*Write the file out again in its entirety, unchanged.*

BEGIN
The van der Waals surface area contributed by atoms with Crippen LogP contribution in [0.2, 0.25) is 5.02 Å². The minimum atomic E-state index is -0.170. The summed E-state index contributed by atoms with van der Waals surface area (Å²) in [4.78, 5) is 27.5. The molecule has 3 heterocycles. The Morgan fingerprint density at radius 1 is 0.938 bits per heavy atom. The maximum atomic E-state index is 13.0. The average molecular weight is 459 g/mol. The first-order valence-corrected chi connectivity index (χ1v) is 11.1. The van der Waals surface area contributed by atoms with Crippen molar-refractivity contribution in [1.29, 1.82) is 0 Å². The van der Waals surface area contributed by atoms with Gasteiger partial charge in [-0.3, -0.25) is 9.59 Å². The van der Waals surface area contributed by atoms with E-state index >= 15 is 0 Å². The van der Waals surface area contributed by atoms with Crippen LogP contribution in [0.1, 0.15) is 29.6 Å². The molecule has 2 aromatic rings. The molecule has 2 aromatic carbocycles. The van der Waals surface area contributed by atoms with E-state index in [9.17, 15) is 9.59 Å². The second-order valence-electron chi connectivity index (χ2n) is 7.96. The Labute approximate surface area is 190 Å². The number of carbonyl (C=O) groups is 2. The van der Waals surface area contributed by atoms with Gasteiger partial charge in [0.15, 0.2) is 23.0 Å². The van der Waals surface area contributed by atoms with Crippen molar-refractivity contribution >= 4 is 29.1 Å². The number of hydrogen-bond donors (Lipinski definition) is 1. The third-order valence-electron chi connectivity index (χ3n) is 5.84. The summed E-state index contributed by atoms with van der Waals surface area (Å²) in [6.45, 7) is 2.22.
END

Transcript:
The van der Waals surface area contributed by atoms with Crippen LogP contribution in [0.2, 0.25) is 5.02 Å². The minimum atomic E-state index is -0.170. The summed E-state index contributed by atoms with van der Waals surface area (Å²) in [4.78, 5) is 27.5. The molecule has 3 heterocycles. The Morgan fingerprint density at radius 1 is 0.938 bits per heavy atom. The maximum atomic E-state index is 13.0. The average molecular weight is 459 g/mol. The first-order valence-corrected chi connectivity index (χ1v) is 11.1. The van der Waals surface area contributed by atoms with Crippen molar-refractivity contribution in [1.29, 1.82) is 0 Å². The van der Waals surface area contributed by atoms with Gasteiger partial charge in [-0.3, -0.25) is 9.59 Å². The van der Waals surface area contributed by atoms with E-state index >= 15 is 0 Å². The van der Waals surface area contributed by atoms with Crippen LogP contribution in [0.1, 0.15) is 29.6 Å². The molecule has 2 aromatic rings. The molecule has 2 aromatic carbocycles. The van der Waals surface area contributed by atoms with E-state index in [9.17, 15) is 9.59 Å². The second-order valence-electron chi connectivity index (χ2n) is 7.96. The Labute approximate surface area is 190 Å². The number of carbonyl (C=O) groups is 2. The van der Waals surface area contributed by atoms with Gasteiger partial charge in [0.15, 0.2) is 23.0 Å². The van der Waals surface area contributed by atoms with Crippen molar-refractivity contribution >= 4 is 29.1 Å². The number of hydrogen-bond donors (Lipinski definition) is 1. The third-order valence-electron chi connectivity index (χ3n) is 5.84. The summed E-state index contributed by atoms with van der Waals surface area (Å²) in [6.45, 7) is 2.22.